Sr. Noeli Maria Massoni, right, at in the Youth Coexistence Day at Duato College in Lima, Peru, in March 2019, with young people from the Resurrected Jesus Parish, Independence District (Richar Tafur)
I am a Brazilian, but for three years I have been working in the Barrio Independencia, an area of great poverty in the northern part of Lima, Peru. Peru is a country with an extremely low (but still significant) population of declared indigenous people or their descendants. In this barrio, most of the inhabitants are native or direct descendants of families that came from the mountain or jungle regions. In my pastoral work with youth, I have noticed that the synod has stimulated life in the youth population.
In the time I have been with them, I had never heard them speak their native language or admit in a group that they spoke Quechua. Rather, I would see them try to hide it. What has caused this change? In the two years of preparation for and during the Amazon synod, the media have had a great deal of information about the Amazon. Social networks were also filled with the issue, some in favor of it and others against, which almost forced each person to take a position on it.
Another factor was the dissemination of the messages from and attitudes of Pope Francis that have ignited hope in many hearts. A few days ago, a 23-year-old girl I will call Maria told me, “It's very difficult to be someone who doesn't exist. I am in my own country, and just because I am a granddaughter of indigenous people, I feel that I am nothing, someone who does not count. Many times I have experienced rejection, contempt. Thank God, now the situation is changing. The pope knows that we exist and is on our side. We, too, are with the pope.”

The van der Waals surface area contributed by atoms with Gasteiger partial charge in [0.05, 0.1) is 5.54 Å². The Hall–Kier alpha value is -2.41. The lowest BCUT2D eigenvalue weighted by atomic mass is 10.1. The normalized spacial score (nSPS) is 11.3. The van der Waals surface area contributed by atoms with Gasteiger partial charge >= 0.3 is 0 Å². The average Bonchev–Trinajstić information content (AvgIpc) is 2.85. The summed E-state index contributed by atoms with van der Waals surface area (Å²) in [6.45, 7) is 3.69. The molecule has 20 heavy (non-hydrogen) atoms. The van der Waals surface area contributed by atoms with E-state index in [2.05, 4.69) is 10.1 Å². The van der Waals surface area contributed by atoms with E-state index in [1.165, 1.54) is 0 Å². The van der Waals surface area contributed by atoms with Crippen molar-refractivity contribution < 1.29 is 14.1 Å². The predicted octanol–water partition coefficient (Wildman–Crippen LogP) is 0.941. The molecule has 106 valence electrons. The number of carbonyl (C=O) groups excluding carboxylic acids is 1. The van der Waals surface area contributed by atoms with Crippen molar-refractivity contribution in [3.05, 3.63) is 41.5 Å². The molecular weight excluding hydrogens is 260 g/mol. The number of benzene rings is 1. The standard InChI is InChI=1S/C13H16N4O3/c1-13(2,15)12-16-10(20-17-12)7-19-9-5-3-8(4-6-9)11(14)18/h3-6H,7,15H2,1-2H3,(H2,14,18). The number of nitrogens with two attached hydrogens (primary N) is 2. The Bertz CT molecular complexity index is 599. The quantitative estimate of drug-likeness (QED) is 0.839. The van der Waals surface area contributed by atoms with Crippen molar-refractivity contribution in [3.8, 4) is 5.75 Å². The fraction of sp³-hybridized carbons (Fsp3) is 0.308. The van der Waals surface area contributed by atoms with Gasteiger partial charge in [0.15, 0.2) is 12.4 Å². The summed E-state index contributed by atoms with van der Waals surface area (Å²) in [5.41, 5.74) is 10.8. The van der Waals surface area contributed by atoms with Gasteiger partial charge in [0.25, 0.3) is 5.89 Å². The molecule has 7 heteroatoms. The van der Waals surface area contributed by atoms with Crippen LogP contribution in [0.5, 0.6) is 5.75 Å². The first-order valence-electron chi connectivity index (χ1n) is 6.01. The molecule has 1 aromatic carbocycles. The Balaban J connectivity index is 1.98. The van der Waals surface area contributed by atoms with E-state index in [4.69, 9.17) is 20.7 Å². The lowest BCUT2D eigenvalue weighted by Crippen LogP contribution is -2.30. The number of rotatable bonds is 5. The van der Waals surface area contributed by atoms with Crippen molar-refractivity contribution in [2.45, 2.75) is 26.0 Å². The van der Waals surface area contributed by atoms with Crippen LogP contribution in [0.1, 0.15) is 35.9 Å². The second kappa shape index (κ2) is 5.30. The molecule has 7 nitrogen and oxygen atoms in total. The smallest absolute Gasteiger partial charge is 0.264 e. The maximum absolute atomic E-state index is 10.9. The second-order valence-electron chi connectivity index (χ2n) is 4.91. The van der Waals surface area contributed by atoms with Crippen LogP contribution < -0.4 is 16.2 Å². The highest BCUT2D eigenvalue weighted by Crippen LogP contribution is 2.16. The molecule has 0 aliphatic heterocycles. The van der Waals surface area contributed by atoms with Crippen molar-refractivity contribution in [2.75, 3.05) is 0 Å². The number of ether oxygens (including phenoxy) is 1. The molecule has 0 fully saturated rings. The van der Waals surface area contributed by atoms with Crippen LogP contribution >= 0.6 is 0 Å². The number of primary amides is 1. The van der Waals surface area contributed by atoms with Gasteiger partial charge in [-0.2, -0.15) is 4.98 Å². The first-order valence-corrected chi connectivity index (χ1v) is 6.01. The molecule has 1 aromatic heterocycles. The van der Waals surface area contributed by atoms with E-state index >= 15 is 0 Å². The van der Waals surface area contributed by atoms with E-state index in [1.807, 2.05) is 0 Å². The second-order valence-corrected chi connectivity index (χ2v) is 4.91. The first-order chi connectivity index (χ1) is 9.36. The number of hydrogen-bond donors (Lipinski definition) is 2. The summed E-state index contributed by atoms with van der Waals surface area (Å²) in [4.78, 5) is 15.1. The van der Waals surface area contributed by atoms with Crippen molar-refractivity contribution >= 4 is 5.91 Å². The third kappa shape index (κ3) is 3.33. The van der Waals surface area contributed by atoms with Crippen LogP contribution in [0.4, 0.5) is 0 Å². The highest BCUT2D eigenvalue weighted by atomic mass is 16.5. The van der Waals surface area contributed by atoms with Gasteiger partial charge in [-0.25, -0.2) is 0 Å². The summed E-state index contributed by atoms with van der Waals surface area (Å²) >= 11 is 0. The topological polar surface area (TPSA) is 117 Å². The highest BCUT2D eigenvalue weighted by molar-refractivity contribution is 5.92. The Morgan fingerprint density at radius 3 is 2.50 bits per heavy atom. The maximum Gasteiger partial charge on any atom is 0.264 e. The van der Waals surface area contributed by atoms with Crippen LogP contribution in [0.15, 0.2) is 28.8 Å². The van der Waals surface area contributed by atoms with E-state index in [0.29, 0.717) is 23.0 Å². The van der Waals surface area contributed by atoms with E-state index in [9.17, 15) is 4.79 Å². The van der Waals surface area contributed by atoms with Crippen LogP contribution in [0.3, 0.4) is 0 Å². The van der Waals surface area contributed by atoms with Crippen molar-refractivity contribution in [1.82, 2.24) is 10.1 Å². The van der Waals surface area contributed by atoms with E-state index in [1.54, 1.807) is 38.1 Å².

There are factors that facilitate young people's acceptance of the Amazon issue: They belong to a generation that in one way or another has been working in schools and universities with issues like environmental care and climate change — and is more sensitized to welcome and contribute to the defense of the Amazon.
Today's youth are connected through social networks 24 hours a day with others of their generation and with the world. They are constantly receiving information in real time; some is complete and true, some is incomplete or false. They become eager to disseminate what they know and feel about a certain issue and to mobilize, congregate with others and take to the streets to protest in shouts and slogans. Thus, our youth are becoming leaders in actions for human rights, climate and ecology in all countries. I think this is a driving factor in the cause of the Amazon and the promotion of an integral ecology.
Many young people from this country are part of a forgotten population and know very well what it means to be a minority group. Besides this, Francis has the ability to reach youth, of whom there are few who do not like him or do not value his messages.